The CommonsBlog

About Binder Caching

There was a debate earlier in the week on the android-developers Google Group regarding the behavior of onBind() in a service. While the original question was whether two clients can both be bound to a remote service (answer: yes), a sidebar developed regarding onBind() and caching.

Something I had not realized, until Kostya Vasilyev pointed it out, is that Service caches the object returned by onBind() for a given Intent. In other words, the second and subsequent times that a running Service is bound to, onBind() will not be called, if the Intent used each time is equivalent. Here, “equivalent” means that the action, data (Uri), categories, and MIME type are identical.

If, however, you use different Intent structures, such as different action strings, that will result in onBind() being called multiple times, one for each distinct Intent.

This is important for remote service binding. The contract between your Service and third-party developers is not really the Service itself, but a specific Binder structure, described via AIDL. Ideally, you should use an <intent-filter> with a custom action string as your public stable name for that Binder/AIDL structure, so you can refactor class implementations without breaking the effective public API. However, if you decide that you need a new Binder (e.g., add new methods), you can use a different action string, and have onBind() return the right Binder based on the received action. This way, you can support both old and new versions of your Binder/AIDL API simultaneously.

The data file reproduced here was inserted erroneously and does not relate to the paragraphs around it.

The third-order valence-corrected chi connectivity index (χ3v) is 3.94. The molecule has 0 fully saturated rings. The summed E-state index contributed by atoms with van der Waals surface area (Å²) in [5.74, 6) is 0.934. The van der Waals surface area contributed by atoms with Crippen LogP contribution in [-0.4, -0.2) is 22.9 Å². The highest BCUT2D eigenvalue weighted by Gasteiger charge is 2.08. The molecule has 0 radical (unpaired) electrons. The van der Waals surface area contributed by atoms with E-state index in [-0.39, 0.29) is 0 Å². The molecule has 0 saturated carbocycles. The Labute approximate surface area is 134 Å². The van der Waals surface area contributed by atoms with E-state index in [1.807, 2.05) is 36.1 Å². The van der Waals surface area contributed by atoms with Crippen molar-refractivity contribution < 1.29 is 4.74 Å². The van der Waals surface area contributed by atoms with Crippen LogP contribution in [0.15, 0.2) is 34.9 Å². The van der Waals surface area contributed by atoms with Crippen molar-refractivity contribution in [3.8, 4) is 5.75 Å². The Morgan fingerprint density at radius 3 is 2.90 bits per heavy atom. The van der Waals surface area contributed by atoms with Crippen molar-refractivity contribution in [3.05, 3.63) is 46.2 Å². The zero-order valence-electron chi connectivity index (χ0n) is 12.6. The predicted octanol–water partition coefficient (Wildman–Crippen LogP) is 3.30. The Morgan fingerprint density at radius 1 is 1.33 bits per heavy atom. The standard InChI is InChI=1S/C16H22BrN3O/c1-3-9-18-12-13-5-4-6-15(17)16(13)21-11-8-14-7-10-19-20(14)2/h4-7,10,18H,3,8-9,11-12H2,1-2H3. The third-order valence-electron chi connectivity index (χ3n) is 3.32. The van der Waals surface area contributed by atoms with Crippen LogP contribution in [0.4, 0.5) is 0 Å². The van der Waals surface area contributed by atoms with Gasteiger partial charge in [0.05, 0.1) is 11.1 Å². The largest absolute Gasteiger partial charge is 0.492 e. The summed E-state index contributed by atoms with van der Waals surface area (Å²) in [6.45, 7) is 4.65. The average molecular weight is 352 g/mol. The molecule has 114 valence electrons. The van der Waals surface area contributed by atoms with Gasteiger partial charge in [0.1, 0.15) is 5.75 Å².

If onBind() caching was oblivious to the changes in Intent, then this would not work — the first onBind() call would return whatever Binder it needed, and everybody else would wind up with that same Binder, like it or not. However, I can confirm that onBind() caching does respect the Intent contents, and so the multiple-action-string pattern should work just fine.

Want an expert opinion on your Android app architecture decisions? Perhaps Mark Murphy can help!